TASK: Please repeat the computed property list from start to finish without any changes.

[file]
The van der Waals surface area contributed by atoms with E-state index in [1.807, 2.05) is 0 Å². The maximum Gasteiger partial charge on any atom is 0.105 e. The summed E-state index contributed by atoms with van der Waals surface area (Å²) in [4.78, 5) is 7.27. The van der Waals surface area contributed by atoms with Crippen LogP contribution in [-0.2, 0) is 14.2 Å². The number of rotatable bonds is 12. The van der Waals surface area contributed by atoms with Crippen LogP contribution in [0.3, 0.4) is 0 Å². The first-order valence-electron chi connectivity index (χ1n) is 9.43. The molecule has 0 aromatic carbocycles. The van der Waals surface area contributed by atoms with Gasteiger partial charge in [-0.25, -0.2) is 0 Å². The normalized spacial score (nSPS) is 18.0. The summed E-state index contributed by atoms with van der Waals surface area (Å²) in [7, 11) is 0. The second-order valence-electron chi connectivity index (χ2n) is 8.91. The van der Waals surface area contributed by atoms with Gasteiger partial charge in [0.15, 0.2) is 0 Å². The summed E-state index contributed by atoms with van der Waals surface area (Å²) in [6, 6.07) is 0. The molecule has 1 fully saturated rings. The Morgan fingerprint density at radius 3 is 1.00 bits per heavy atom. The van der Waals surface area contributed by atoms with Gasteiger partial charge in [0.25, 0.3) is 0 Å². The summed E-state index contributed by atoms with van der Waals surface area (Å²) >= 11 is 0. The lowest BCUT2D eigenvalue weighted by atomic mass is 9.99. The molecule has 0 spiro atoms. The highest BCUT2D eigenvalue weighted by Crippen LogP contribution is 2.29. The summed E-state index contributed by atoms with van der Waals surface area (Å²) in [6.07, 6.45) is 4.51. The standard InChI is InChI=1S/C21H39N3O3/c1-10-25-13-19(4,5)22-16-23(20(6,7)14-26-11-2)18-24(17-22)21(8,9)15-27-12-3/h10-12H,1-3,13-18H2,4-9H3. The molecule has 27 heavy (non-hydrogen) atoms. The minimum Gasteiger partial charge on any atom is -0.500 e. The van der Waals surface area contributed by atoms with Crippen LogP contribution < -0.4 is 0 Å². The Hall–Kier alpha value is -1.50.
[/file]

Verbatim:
The van der Waals surface area contributed by atoms with E-state index in [1.807, 2.05) is 0 Å². The maximum Gasteiger partial charge on any atom is 0.105 e. The summed E-state index contributed by atoms with van der Waals surface area (Å²) in [4.78, 5) is 7.27. The van der Waals surface area contributed by atoms with Crippen LogP contribution in [-0.2, 0) is 14.2 Å². The number of rotatable bonds is 12. The van der Waals surface area contributed by atoms with Crippen LogP contribution in [0.3, 0.4) is 0 Å². The first-order valence-electron chi connectivity index (χ1n) is 9.43. The molecule has 0 aromatic carbocycles. The van der Waals surface area contributed by atoms with Gasteiger partial charge in [-0.25, -0.2) is 0 Å². The normalized spacial score (nSPS) is 18.0. The summed E-state index contributed by atoms with van der Waals surface area (Å²) in [7, 11) is 0. The second-order valence-electron chi connectivity index (χ2n) is 8.91. The van der Waals surface area contributed by atoms with Gasteiger partial charge in [0.15, 0.2) is 0 Å². The summed E-state index contributed by atoms with van der Waals surface area (Å²) in [6, 6.07) is 0. The molecule has 1 fully saturated rings. The Morgan fingerprint density at radius 3 is 1.00 bits per heavy atom. The van der Waals surface area contributed by atoms with Gasteiger partial charge in [0.25, 0.3) is 0 Å². The summed E-state index contributed by atoms with van der Waals surface area (Å²) >= 11 is 0. The lowest BCUT2D eigenvalue weighted by atomic mass is 9.99. The molecule has 0 spiro atoms. The highest BCUT2D eigenvalue weighted by Crippen LogP contribution is 2.29. The summed E-state index contributed by atoms with van der Waals surface area (Å²) in [6.07, 6.45) is 4.51. The standard InChI is InChI=1S/C21H39N3O3/c1-10-25-13-19(4,5)22-16-23(20(6,7)14-26-11-2)18-24(17-22)21(8,9)15-27-12-3/h10-12H,1-3,13-18H2,4-9H3. The molecule has 27 heavy (non-hydrogen) atoms. The minimum Gasteiger partial charge on any atom is -0.500 e. The van der Waals surface area contributed by atoms with Crippen LogP contribution < -0.4 is 0 Å². The Hall–Kier alpha value is -1.50.